A Wunda-full world? Carbon dioxide ice deposits on Umbriel and other moons of Uranus

Post contributed by Dr. Mike Sori, Lunar and Planetary Laboratory, University of Arizona

Uranus and its moons have only ever been visited by one spacecraft, Voyager 2, which flew by the system in 1986.  One of its large moons, Umbriel, was found to have a mysterious bright ring 80-km-wide inside a 131-km-diameter crater named Wunda.  Image 1 shows Umbriel and this annulus-shaped feature.


Image 1 blog post

Image 1: Voyager 2 image 1334U2-001 showing the Uranian moon Umbriel; note the bright ring inside the crater Wunda at top of the image (which is at Umbriel’s equator).

Carbon dioxide has been confidently detected using Earth-based telescopes on three of Uranus’ moons: Ariel, Umbriel, and Titania.  On Umbriel and other Uranian moons, temperatures are cold enough such that carbon dioxide acts as a volatile rather than a gas.  Because of the high axial tilt of Uranus and its moons, equatorial regions, rather than the poles, represent the latitudes at which ice is most stable, and Wunda is located at such low latitudes on Umbriel.  Recent models of temperatures and ice migration showed that the crater geometry of Wunda may provide a thermally favorable locality for carbon dioxide ice to accumulate, and that carbon dioxide ice on Umbriel should migrate to Wunda on geologically fast timescales.  The morphology of the crater (flat floor, but with a central peak in the middle) provides an explanation for the bright feature’s ring-like shape.  For these reasons, Wunda’s bright feature is now thought to be a deposit of carbon dioxide ice.

Image 2 blog post

Image 2: New Horizons image showing ring-shaped deposit of nitrogen ice inside Elliot crater on Pluto.

Similar deposits of exotic ices may be present elsewhere.  Carbon dioxide deposits may also exist on Ariel and Titania, but were not seen by Voyager 2, which only imaged a third of each moon’s surface.  The New Horizons spacecraft revealed the presence of nitrogen ice deposits on Pluto.  While most nitrogen ice on Pluto is concentrated in the large Sputnik Plainitia deposit, some of it exists in the form of a ring-shaped feature within a large impact crater.  This feature, shown in Image 2, is intriguingly similar to the bright feature on Umbriel, supporting the hypothesis that Umbriel’s feature is also a deposit of an exotic volatile.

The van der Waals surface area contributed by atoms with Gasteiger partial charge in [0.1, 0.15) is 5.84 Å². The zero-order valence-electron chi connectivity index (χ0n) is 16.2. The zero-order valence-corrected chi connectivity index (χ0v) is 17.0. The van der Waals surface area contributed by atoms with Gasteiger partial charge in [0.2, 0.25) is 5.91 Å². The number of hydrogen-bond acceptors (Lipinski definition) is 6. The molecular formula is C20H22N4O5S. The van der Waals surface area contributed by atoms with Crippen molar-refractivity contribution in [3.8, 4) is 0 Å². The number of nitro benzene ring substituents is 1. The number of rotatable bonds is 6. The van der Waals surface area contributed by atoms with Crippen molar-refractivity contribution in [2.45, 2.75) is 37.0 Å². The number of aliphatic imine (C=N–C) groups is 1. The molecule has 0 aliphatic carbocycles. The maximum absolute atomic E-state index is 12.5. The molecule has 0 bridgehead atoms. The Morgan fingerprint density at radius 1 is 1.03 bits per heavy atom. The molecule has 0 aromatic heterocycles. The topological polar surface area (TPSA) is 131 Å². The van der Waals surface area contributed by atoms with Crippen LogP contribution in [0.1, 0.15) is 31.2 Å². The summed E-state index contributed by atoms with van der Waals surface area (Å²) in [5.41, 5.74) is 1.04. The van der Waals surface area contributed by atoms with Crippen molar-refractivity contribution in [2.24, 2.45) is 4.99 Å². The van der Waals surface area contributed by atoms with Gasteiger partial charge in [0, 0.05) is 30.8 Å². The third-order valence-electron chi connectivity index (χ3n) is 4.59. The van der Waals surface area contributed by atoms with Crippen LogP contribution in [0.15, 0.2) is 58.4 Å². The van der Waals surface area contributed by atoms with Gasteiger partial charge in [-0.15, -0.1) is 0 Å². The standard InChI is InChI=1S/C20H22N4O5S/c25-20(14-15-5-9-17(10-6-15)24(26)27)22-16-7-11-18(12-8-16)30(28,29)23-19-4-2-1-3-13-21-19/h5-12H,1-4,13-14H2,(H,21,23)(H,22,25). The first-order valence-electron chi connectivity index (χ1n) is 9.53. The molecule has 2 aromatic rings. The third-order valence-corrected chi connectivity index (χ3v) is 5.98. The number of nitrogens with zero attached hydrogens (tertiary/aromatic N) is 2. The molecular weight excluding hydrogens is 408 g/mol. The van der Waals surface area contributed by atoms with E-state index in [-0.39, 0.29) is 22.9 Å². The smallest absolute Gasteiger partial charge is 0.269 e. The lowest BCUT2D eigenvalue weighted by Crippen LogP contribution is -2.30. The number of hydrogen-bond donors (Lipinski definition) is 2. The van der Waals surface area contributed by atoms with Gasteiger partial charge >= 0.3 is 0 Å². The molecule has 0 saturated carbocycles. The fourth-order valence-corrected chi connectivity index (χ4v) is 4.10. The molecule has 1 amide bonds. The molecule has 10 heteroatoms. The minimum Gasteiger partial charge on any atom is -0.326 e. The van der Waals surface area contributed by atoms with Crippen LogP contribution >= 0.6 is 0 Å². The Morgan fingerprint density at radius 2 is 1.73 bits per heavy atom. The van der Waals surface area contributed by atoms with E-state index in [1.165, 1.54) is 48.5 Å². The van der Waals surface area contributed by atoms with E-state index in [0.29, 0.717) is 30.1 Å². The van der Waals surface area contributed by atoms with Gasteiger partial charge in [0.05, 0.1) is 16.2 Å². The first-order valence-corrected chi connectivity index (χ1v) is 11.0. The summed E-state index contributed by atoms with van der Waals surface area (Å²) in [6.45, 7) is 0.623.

Further Reading:

Cartwright, R.J., J.P. Emery, A.S. Rivkin, D.E. Trilling, and N. Pinilla-Alonso (2015), Distribution of CO2 ice on the large moons of Uranus and evidence for compositional stratification of their near-surfaces, Icarus 257, 428–456.

Grundy, W.M., L.A. Young, and E.F. Young (2003), Discovery of CO2 ice and leading-trailing spectral asymmetry on the uranian satellite Ariel, Icarus 162, 222–229.

Grundy, W.M., L.A. Young, J.R. Spencer, R.E. Johnson, E.F. Young, and M.W. Buie (2006), Distributions of H2O and CO2 ices on Ariel, Umbriel, Titania, and Oberon from IRTF/SpeX observations, Icarus 184, 543–555.

Smith, B.A., et al. (1986), Voyager 2 in the Uranian system: Imaging science results, Science 233, 43–64.

Sori, M.M., J. Bapst, A.M. Bramson, S. Byrne, and M.E. Landis (2017), A Wunda-full world? Carbon dioxide ice deposts on Umbriel and other Uranian moons, Icarus 290, 1–13.

Stern, S.A., et al. (2015), The Pluto system: Initial results from its exploration by New Horizons, Science 350, 292.

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